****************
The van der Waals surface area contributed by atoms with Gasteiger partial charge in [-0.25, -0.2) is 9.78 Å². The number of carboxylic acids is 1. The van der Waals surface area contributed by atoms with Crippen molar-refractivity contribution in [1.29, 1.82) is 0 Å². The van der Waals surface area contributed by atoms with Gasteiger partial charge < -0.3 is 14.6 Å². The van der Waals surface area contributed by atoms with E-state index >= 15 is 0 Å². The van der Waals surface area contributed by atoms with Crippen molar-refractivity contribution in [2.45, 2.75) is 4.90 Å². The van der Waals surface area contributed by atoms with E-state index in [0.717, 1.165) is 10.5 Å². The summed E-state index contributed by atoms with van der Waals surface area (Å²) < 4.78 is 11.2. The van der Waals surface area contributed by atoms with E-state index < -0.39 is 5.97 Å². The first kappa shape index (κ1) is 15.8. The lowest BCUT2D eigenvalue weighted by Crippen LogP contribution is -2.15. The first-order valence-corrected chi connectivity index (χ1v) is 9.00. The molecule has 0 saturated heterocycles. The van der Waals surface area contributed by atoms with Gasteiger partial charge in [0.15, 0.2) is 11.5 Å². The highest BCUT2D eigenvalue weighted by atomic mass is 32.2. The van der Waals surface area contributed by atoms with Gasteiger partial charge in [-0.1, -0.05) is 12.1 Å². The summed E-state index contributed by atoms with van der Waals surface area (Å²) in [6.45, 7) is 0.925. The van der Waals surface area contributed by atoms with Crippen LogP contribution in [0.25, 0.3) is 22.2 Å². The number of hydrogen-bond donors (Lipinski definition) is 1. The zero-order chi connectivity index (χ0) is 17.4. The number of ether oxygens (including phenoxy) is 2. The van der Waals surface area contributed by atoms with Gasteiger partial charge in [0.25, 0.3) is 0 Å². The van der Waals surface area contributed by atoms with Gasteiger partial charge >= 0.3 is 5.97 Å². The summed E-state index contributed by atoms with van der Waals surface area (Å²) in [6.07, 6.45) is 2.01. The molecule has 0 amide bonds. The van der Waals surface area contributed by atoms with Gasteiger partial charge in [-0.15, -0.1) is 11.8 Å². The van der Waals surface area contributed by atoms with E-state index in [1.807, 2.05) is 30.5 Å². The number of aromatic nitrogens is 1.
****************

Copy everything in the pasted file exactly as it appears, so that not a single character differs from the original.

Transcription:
The van der Waals surface area contributed by atoms with Gasteiger partial charge in [-0.25, -0.2) is 9.78 Å². The number of carboxylic acids is 1. The van der Waals surface area contributed by atoms with Crippen molar-refractivity contribution in [1.29, 1.82) is 0 Å². The van der Waals surface area contributed by atoms with Gasteiger partial charge < -0.3 is 14.6 Å². The van der Waals surface area contributed by atoms with E-state index >= 15 is 0 Å². The van der Waals surface area contributed by atoms with Crippen molar-refractivity contribution in [2.45, 2.75) is 4.90 Å². The van der Waals surface area contributed by atoms with E-state index in [0.717, 1.165) is 10.5 Å². The summed E-state index contributed by atoms with van der Waals surface area (Å²) < 4.78 is 11.2. The van der Waals surface area contributed by atoms with E-state index < -0.39 is 5.97 Å². The first kappa shape index (κ1) is 15.8. The lowest BCUT2D eigenvalue weighted by Crippen LogP contribution is -2.15. The first-order valence-corrected chi connectivity index (χ1v) is 9.00. The molecule has 0 saturated heterocycles. The van der Waals surface area contributed by atoms with Gasteiger partial charge in [0.15, 0.2) is 11.5 Å². The highest BCUT2D eigenvalue weighted by atomic mass is 32.2. The van der Waals surface area contributed by atoms with Gasteiger partial charge in [-0.1, -0.05) is 12.1 Å². The summed E-state index contributed by atoms with van der Waals surface area (Å²) in [6.45, 7) is 0.925. The van der Waals surface area contributed by atoms with Crippen LogP contribution in [0.25, 0.3) is 22.2 Å². The number of hydrogen-bond donors (Lipinski definition) is 1. The zero-order chi connectivity index (χ0) is 17.4. The number of ether oxygens (including phenoxy) is 2. The van der Waals surface area contributed by atoms with Gasteiger partial charge in [0.25, 0.3) is 0 Å². The van der Waals surface area contributed by atoms with Gasteiger partial charge >= 0.3 is 5.97 Å². The summed E-state index contributed by atoms with van der Waals surface area (Å²) in [6.07, 6.45) is 2.01. The molecule has 0 amide bonds. The van der Waals surface area contributed by atoms with Gasteiger partial charge in [-0.15, -0.1) is 11.8 Å². The van der Waals surface area contributed by atoms with E-state index in [1.807, 2.05) is 30.5 Å². The number of aromatic nitrogens is 1.